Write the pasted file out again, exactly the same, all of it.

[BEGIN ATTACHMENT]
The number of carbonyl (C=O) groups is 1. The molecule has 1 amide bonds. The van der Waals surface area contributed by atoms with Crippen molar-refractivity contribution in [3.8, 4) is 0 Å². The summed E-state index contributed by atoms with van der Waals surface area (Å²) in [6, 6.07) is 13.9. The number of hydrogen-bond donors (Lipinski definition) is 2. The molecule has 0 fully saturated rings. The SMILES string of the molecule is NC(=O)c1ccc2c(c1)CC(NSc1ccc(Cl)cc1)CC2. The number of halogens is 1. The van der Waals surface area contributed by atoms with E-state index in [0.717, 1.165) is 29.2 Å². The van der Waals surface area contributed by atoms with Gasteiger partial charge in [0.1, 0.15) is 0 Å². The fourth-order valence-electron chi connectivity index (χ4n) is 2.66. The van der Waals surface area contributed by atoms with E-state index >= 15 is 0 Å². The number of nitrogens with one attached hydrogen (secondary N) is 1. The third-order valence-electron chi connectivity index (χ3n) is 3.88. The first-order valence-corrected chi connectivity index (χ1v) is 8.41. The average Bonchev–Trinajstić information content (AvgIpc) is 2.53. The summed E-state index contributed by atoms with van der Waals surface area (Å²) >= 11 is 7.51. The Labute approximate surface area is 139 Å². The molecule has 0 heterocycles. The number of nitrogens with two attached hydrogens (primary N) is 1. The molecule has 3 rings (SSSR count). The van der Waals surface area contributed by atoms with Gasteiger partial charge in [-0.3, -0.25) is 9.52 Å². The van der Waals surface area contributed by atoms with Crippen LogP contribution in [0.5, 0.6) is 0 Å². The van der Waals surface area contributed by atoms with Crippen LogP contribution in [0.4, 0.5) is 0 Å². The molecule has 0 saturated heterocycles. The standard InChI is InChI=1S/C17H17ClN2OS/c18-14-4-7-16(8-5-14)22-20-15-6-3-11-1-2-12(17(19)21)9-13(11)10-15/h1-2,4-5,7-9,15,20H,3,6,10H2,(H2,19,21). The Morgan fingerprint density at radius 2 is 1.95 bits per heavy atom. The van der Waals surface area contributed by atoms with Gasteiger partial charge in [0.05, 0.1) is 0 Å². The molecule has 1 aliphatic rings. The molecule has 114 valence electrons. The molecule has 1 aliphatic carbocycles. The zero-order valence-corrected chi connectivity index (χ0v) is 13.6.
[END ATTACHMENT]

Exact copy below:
The number of carbonyl (C=O) groups is 1. The molecule has 1 amide bonds. The van der Waals surface area contributed by atoms with Crippen molar-refractivity contribution in [3.8, 4) is 0 Å². The summed E-state index contributed by atoms with van der Waals surface area (Å²) in [6, 6.07) is 13.9. The number of hydrogen-bond donors (Lipinski definition) is 2. The molecule has 0 fully saturated rings. The SMILES string of the molecule is NC(=O)c1ccc2c(c1)CC(NSc1ccc(Cl)cc1)CC2. The number of halogens is 1. The van der Waals surface area contributed by atoms with E-state index in [0.717, 1.165) is 29.2 Å². The van der Waals surface area contributed by atoms with Gasteiger partial charge in [0.1, 0.15) is 0 Å². The fourth-order valence-electron chi connectivity index (χ4n) is 2.66. The van der Waals surface area contributed by atoms with E-state index >= 15 is 0 Å². The number of nitrogens with one attached hydrogen (secondary N) is 1. The third-order valence-electron chi connectivity index (χ3n) is 3.88. The first-order valence-corrected chi connectivity index (χ1v) is 8.41. The average Bonchev–Trinajstić information content (AvgIpc) is 2.53. The summed E-state index contributed by atoms with van der Waals surface area (Å²) >= 11 is 7.51. The Labute approximate surface area is 139 Å². The molecule has 0 heterocycles. The number of nitrogens with two attached hydrogens (primary N) is 1. The molecule has 3 rings (SSSR count). The van der Waals surface area contributed by atoms with Gasteiger partial charge in [-0.3, -0.25) is 9.52 Å². The van der Waals surface area contributed by atoms with Crippen LogP contribution in [0.5, 0.6) is 0 Å². The van der Waals surface area contributed by atoms with Crippen LogP contribution in [0.4, 0.5) is 0 Å². The molecule has 0 saturated heterocycles. The standard InChI is InChI=1S/C17H17ClN2OS/c18-14-4-7-16(8-5-14)22-20-15-6-3-11-1-2-12(17(19)21)9-13(11)10-15/h1-2,4-5,7-9,15,20H,3,6,10H2,(H2,19,21). The Morgan fingerprint density at radius 2 is 1.95 bits per heavy atom. The van der Waals surface area contributed by atoms with Gasteiger partial charge in [0.05, 0.1) is 0 Å². The molecule has 1 aliphatic rings. The molecule has 114 valence electrons. The molecule has 1 aliphatic carbocycles. The zero-order valence-corrected chi connectivity index (χ0v) is 13.6.